Chicago this weekend!

I’ve really enjoyed walking around downtown Chicago the last few days! The weather’s been clear and temperate, and it’s been a wonderful introduction to a city I’ve never visited before. Wednesday I walked from Soldier Field up along the harbor to the river, and everything just seemed nice. People were jogging and biking; I talked to a dude fishing for bass in Lake Michigan; a lady’s dog was just freaking out at a goose who seemed much calmer than I would have been in the same situation. I exchanged a knowing glance with a jogger as if to say, “Yeah, I see it too. That dog is nuts.” Overall I am having a wonderful time!

So much so, in fact, that I am in danger of becoming infatuated with Chicago. Some kind Twitter folks tried nobly to warn me away — they say it gets cold; it’s windy; the politicians are corrupt; Ira Glass is not very tall — but to all that, my heart is saying “balderdash.” If I don’t get over this infatuation, I might uproot my entire family and career to move to Chicago immediately, and that would be devastating and irresponsible! So here is my challenge to you: come see me at C2E2 this weekend (booth 965, with TopatoCo) and tell me something bad about Chicago to bring me to my senses. If you say something that nobody else has said, I’ll give you a free sketch!

So which will it be? Will I destroy my family and ruin my life, or will you come and snap me out of it? We will see how the weekend goes!


  • http://www.kitchengeeks.net Chris

    I can’t make it to C2E2 this year (which sucks, because I’ve been reading about how half of the artists of the comics I love will be there!) but having lived in the Chicago area for nearly 18 years, I can tell you the one bad thing that drives me batty: allergies. I didn’t _have_ any until I moved here! Ugh. :P

  • http://www.talesofmaora.com Adam Casalino

    Um Blagojevich? But I guess he makes the entire state of Illinois look bad. Hmmm, how about Capone? He made that city a terrible place to live. But that was a long time ago…. I got it! Their pizza sucks! As a New Yorker, I know those shepherd’s pies they call pizza are a disgrace!

    So I can’t make it to the convention, you can just send along that free sketch in the mail =P

  • Owen

    I just moved here last year and honestly, I love it in Chicago! I’ll be at C2E2 sometime this weekend. I hope that you will continue to enjoy your time here. :)

  • Nadine

    Well, I’m a New Yorker, and I’ve only been to Chicago once. But I will say, in my very limited experience, that’s it’s pretty racist over there. I’m a black female, and I was walking with my white FEMALE friend and we were getting comments. And we accidentally took the train into the wrong neighborhood, where I was promptly asked what I was doing bringing her there. So yeah, I kinda hate Chicago.

  • DixonHill

    I lived in Northwest Indiana for 3 years and Chicago was my favorite part of the experience. Coming from Southern California, it took me a while to adjust to the weather, but it was also nice to see people out and appreciating the good weather (as you have experienced) instead of just taking it for granted. Grant Park is a series of Festivals almost all summer long. Truth is though, that you’re probably catching the best part of the year, along with the late fall. Most of the time it’s either going to be bitterly cold and gray or blazingly hot and muggy.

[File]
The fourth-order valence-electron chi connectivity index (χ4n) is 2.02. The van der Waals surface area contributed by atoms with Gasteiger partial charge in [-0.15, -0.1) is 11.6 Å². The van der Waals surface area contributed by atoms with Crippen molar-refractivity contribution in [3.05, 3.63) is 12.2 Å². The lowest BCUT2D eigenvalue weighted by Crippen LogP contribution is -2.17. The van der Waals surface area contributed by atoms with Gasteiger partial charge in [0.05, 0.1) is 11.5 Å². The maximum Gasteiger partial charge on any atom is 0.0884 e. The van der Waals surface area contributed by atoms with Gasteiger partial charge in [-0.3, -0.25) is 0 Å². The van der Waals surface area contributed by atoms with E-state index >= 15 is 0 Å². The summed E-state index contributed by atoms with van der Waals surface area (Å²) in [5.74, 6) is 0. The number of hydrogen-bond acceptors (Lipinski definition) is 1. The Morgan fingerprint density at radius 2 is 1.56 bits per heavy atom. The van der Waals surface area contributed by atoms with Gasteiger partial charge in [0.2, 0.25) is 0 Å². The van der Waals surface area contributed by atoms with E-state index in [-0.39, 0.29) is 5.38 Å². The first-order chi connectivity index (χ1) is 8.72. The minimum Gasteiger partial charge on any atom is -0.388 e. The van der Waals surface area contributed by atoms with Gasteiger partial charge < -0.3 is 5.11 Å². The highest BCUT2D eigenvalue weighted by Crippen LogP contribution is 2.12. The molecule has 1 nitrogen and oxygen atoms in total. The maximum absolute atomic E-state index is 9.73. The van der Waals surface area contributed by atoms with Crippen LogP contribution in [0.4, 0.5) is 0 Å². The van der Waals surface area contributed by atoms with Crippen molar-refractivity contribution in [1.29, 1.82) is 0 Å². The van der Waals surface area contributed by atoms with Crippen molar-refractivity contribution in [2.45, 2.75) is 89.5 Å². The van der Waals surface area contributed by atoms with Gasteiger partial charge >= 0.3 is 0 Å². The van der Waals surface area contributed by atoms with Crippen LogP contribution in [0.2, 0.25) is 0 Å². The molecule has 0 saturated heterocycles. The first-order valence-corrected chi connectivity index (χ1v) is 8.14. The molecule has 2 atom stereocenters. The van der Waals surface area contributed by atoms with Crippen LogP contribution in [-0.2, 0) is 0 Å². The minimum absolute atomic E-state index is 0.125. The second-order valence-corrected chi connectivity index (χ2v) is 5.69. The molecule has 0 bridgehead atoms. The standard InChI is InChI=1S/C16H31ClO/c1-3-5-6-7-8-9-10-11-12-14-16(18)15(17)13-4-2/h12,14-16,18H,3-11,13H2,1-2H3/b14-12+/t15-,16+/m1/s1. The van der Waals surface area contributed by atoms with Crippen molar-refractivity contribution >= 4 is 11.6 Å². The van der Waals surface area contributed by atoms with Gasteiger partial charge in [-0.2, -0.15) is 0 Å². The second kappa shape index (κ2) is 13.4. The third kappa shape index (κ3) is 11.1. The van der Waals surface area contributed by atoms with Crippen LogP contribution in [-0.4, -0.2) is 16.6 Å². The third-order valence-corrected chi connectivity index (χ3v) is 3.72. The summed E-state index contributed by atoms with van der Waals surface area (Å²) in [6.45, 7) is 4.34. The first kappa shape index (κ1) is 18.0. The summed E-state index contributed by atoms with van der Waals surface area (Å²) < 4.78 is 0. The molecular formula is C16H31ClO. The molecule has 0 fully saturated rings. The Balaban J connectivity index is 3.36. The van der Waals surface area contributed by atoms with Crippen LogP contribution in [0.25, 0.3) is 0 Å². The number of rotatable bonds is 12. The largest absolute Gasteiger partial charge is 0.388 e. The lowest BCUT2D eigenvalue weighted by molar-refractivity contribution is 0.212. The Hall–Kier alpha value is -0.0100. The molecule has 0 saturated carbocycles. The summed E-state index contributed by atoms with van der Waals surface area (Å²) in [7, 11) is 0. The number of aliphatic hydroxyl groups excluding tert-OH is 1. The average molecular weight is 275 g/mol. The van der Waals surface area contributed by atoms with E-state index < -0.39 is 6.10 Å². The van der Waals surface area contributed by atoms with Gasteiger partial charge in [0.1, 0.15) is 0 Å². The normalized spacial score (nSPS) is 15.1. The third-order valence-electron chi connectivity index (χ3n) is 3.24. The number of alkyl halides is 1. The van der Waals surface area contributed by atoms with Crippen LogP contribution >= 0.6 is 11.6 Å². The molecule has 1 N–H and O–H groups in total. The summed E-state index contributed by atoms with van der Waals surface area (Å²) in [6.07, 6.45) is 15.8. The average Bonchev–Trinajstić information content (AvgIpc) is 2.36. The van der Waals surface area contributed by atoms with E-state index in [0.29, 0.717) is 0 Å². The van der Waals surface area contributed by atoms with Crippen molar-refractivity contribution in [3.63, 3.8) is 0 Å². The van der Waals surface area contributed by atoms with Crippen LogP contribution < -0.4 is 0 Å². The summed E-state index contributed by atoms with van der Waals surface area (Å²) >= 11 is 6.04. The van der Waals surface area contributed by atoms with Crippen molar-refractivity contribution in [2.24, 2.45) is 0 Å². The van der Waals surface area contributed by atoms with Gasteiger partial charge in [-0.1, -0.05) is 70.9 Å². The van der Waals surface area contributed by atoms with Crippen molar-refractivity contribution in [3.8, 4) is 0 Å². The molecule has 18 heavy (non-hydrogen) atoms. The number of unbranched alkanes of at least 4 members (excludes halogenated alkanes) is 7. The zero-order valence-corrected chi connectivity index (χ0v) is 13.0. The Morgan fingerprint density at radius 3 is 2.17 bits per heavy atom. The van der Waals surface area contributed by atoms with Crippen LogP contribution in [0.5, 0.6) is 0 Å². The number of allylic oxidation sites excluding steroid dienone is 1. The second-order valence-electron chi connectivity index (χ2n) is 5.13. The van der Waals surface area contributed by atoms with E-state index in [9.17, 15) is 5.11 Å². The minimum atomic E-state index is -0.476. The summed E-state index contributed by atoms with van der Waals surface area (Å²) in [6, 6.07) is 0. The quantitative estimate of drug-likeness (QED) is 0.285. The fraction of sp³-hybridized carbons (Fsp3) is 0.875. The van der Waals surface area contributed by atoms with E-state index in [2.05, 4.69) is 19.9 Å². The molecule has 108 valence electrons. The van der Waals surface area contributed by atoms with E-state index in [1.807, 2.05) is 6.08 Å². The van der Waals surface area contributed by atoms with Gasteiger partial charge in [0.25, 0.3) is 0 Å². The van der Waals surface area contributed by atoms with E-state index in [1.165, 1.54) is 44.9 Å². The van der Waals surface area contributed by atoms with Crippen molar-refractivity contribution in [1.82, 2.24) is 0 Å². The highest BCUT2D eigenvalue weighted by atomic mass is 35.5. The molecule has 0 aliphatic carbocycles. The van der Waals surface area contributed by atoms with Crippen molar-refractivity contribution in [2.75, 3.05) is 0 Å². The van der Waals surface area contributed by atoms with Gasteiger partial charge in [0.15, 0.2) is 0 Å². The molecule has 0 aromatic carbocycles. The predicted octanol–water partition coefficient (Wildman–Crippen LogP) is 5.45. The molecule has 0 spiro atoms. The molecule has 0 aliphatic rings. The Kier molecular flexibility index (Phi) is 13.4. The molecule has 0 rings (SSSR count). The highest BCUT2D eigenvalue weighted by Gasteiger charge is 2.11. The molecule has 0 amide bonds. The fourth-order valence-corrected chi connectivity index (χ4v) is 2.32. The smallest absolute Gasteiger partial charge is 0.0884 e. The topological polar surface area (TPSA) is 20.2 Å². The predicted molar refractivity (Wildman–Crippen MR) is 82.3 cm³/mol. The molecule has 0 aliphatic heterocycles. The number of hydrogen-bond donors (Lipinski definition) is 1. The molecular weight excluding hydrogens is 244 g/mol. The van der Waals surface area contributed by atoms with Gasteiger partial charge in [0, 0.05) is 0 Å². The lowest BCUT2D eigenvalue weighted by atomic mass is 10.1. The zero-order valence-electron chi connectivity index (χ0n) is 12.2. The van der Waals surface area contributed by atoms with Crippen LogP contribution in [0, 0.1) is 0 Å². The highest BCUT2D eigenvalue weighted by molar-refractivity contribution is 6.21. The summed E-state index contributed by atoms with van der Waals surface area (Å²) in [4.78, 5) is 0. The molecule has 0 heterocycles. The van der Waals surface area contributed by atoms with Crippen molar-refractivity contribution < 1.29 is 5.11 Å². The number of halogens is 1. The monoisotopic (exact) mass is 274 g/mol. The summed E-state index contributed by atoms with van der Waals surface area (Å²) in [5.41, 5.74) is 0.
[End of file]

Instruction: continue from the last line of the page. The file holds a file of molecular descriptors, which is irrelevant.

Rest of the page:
That said, the city is wonderful. Great history and culture; like New York, but cleaner. (Yes, I went there.) And don’t believe Mr. Casalino about the pizza. Get yourself to Pizzeria Uno (or if that’s too busy, walk north one block to Pizzeria Due, it’s the same owner and menu, but usually less crowded). Home of the original Chicago deep dish and absolutely delicious. Wash it down with some local Honker’s Ale. Man, I’m making myself hungy.

    Every city has its drawbacks, but Chicago is a cultural, historical and architectural gem. I could tell from your style and sensibilities that it was a place you’d be drawn to (no pun intended).

  • http://www.inkbeard.com a-Ron

    I say do it. I’m selling everything i own and moving there in 3 weeks…..then i’ll find a job…..
    cheers

  • http://www.fleen.com Gary

    Actually, Ira Glass is a surprisingly large guy. About six-one, I’d say, and built pretty broadly. I think he lives in New York now.

  • http://confessionalouthouse.wordpress.com RubeRad

    This won’t help you avoid moving to Chicago, but while you’re there, take at least one architectural tour. Someone with your artist’s eye will especially appreciate how many amazing buildings Chicago has.

  • http://boogiepants.typepad.com/ John Stoner

    I live in Chicago–won’t make C2E2, but I can tell you it’s a great place to live. Every place has its problems. This is what I say: maybe not the greatest city in the world, but certainly the best.

    I think you’d love the connection of this place to its history. Daniel Burnham and his cohort were a formative influence on the place, from about a century ago. The architecture of that period is all over, mixed in with newer stuff. I think you’d find it inspiring.

  • http://www.gamespot.com/users/Esotericus/ Leif Johnson

    Come on over! Originally a native of Austin, I’ve lived in Chicago for almost seven years now and I love it deeply. Just this week, as the leaves are coming out after the long winter (which actually wasn’t that bad at all this year by our standards), I realized once again how beautiful this city is in the spring and summer. The city’s motto actually means “City in a Garden,” and the reasoning for that really becomes apparent at this time of year.

    People here are largely welcoming to the extent that it sometimes seems like a gigantic small town (and, indeed, that may be the root of some of the corruption). The crime that we’re so famous for is actually limited to certain areas, which is both tragic and good at the same time.

    I actually live in Oak Park now, which is basically an pretty extension of the city these days as opposed to a suburb proper. If you’re into architecture, you might want to get on the Green Line to the Harlem station and check out Frank Lloyd Wright’s studio (and many homes) on Forest Avenue there.